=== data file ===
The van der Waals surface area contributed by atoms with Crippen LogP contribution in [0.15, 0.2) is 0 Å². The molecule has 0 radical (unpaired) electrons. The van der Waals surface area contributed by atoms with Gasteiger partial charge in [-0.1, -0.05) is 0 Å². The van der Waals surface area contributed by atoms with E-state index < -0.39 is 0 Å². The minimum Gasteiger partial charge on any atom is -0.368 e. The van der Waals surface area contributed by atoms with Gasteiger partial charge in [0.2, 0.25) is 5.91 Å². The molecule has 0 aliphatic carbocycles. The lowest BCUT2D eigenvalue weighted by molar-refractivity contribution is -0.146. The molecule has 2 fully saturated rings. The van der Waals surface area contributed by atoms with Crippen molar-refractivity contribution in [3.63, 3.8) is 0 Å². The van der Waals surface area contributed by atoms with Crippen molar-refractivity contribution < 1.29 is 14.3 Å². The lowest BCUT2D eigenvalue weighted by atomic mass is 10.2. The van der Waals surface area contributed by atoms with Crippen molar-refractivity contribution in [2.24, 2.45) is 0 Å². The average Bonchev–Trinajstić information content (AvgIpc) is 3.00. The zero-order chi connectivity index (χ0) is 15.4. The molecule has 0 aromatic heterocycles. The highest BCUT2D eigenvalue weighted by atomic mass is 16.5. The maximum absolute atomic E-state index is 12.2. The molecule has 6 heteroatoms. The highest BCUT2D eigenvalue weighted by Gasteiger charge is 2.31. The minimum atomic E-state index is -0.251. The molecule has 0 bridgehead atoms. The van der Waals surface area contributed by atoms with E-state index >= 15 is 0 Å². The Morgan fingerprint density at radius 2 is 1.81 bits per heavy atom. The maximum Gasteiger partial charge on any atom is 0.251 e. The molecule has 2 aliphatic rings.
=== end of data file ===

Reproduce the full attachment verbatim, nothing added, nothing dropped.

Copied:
The van der Waals surface area contributed by atoms with Crippen LogP contribution in [0.15, 0.2) is 0 Å². The molecule has 0 radical (unpaired) electrons. The van der Waals surface area contributed by atoms with Gasteiger partial charge in [-0.1, -0.05) is 0 Å². The van der Waals surface area contributed by atoms with E-state index < -0.39 is 0 Å². The minimum Gasteiger partial charge on any atom is -0.368 e. The van der Waals surface area contributed by atoms with Gasteiger partial charge in [0.2, 0.25) is 5.91 Å². The molecule has 0 aliphatic carbocycles. The lowest BCUT2D eigenvalue weighted by molar-refractivity contribution is -0.146. The molecule has 2 fully saturated rings. The van der Waals surface area contributed by atoms with Crippen molar-refractivity contribution in [3.63, 3.8) is 0 Å². The van der Waals surface area contributed by atoms with Crippen molar-refractivity contribution < 1.29 is 14.3 Å². The lowest BCUT2D eigenvalue weighted by atomic mass is 10.2. The van der Waals surface area contributed by atoms with Crippen molar-refractivity contribution in [2.24, 2.45) is 0 Å². The average Bonchev–Trinajstić information content (AvgIpc) is 3.00. The zero-order chi connectivity index (χ0) is 15.4. The molecule has 0 aromatic heterocycles. The highest BCUT2D eigenvalue weighted by atomic mass is 16.5. The maximum absolute atomic E-state index is 12.2. The molecule has 6 heteroatoms. The highest BCUT2D eigenvalue weighted by Gasteiger charge is 2.31. The minimum atomic E-state index is -0.251. The molecule has 0 bridgehead atoms. The van der Waals surface area contributed by atoms with E-state index >= 15 is 0 Å². The Morgan fingerprint density at radius 2 is 1.81 bits per heavy atom. The maximum Gasteiger partial charge on any atom is 0.251 e. The molecule has 2 aliphatic rings.